Universal Aspects of Successful Medical Marriages

By: Dr. John “Jack” Crossen

SUMMARY. The study of medical marriages, in which one or both partners are doctors, has received increased attention in recent years as the health sector has begun recognizing the impact of physician well-being on patient care. Research on medical marriages confirm the findings of The Gottman Institute’s numerous studies, including the “Love Lab” research project, where couples were participated while living in apartment-like laboratories. The importance of a strong and healthy medical marriage is especially important given the profession’s high burnout rate and subsequent effect on the quality of patient care. Taking care of one’s marriage may help prevent burnout.

Studying medical marriages where one or both partners is a physician has a long history. Perhaps this research has been motivated by concern for the correlation between physician well-being and patient care. Recent investigations, for example, show constant marital conflict is linked to physical and mental health ailments. The healthcare community is recognizing that an unhealthy doctor leads to increased healthcare costs and less-than optimal care for patients.

What might the findings of The Gottman Institute research and ensuing couples therapy approach contribute to the understanding of medical marriages?


The Sound Relationship House theory, developed and confirmed by decades of Gottman studies, provides a conceptual framework, or systematic way, for understanding marital outcomes and even testing hypotheses to gain further knowledge about marital happiness. The Sound Relationship House theory summarizes the longitudinal research showing how master couples have successful marriages.

An important question arises: Is this is also true of medical marriages?


Recent studies show the Sound Relationship House model, indeed, can readily account for the patterns of successful medical marriages. For example, a Mayo Clinic national survey of physicians’ spouses found marital “satisfaction strongly related to the amount of time spent awake with their physician partners each day.”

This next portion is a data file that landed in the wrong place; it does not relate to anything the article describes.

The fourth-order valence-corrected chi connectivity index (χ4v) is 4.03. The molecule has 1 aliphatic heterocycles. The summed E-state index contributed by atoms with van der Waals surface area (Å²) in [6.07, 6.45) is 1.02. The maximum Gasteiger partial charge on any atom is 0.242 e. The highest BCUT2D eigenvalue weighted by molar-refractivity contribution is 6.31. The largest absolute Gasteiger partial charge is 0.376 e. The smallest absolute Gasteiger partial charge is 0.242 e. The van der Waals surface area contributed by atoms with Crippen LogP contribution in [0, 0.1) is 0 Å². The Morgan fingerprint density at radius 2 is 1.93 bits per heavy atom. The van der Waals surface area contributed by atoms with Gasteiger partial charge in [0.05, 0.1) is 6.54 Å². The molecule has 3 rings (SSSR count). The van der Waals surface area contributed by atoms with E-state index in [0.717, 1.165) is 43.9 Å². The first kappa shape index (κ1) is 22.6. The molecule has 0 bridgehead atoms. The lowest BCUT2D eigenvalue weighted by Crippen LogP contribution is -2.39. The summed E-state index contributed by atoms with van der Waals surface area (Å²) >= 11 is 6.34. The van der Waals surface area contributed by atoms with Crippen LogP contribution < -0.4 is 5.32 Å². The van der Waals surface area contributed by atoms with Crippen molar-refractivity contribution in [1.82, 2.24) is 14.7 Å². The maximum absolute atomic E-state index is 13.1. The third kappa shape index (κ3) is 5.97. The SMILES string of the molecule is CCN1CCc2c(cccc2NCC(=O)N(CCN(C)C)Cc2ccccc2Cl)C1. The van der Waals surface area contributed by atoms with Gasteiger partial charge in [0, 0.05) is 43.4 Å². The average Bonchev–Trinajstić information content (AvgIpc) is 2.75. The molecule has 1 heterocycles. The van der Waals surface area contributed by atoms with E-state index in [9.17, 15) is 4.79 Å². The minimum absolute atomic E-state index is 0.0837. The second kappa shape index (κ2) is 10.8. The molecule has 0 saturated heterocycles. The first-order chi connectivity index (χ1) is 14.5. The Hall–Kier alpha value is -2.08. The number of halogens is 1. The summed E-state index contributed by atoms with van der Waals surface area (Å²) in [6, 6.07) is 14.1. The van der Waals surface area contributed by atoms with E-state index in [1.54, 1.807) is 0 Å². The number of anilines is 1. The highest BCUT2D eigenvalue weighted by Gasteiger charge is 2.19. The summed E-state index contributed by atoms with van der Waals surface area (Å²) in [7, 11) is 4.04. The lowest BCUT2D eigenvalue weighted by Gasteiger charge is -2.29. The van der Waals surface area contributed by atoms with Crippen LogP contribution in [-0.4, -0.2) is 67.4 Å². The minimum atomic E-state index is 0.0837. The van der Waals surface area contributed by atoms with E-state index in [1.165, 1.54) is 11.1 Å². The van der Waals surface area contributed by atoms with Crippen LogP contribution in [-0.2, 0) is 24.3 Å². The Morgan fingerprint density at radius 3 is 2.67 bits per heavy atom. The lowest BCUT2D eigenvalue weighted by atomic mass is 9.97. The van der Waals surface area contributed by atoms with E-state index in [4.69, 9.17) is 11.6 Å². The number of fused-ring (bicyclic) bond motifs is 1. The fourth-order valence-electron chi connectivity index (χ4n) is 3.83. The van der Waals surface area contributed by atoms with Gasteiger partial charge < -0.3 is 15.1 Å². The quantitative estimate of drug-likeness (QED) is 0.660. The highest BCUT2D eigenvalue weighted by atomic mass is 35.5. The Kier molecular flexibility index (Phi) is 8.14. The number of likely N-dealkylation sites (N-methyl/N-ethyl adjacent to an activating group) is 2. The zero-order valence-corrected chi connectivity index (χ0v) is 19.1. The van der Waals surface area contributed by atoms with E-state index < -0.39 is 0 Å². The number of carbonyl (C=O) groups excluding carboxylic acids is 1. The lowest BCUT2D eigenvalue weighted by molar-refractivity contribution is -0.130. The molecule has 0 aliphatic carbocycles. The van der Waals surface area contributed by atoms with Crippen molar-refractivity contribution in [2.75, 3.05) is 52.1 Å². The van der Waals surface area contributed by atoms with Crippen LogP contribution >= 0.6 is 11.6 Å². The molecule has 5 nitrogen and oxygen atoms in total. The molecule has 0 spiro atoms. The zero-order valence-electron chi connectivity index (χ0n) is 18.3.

In medical terminology, this is known as a “dose-response relationship.” In this case, increases in the “dose” of “spending time together” dramatically increases the “response” of “marital happiness.” Higher dosages, greater benefits.

This seems strikingly similar to Sound Relationship House theory’s underlying theme of Friendship and Intimacy. The theory quite simply states marital happiness stems from the strength of a couple’s friendship and intimacy—both of which stem from relating in small, positive ways frequently while spending time together.


The Sound Relationship House framework outlines seven methods for increasing friendship and intimacy:

  1. Create Shared Meaning,
  2. Make Life Dreams Come True,
  3. Manage Conflict,
  4. The Positive Perspective,
  5. Turn Towards,
  6. Share Fondness and Admiration, and
  7. Build Love Maps.


When practiced and mastered, the result is a happy, healthy relationship – a Sound Relationship House. Interestingly, Gottman researchers studied various hypotheses so extensively that they can even pinpoint certain “doses” needed for a successful marriage.

For example, couples having a positive-to-negative ratio of at least 5-to-1 during conflict discussions – meaning a couple must have five positive interactions for every one negative interaction – will be happy and not divorce. This constructive management of conflict grows from an “emotional bank account” of goodwill developed from positive to negative ratios often about 20-to-1 while just hanging out together.

Happy couple playing checkers

Studies show couples who spend time together, end up together.


More recently, a fascinating qualitative study by the University of Michigan and published in the Academic Medicine investigated couples’ strategies—in their own words—for success in meeting the difficult challenges of their medical marriages.

Four themes consistently emerged from in-depth interviews with couples, and these themes are within the framework of the Sound Relationship House theory. They showed patterns of having each other’s interest in mind and being firmly present for the other.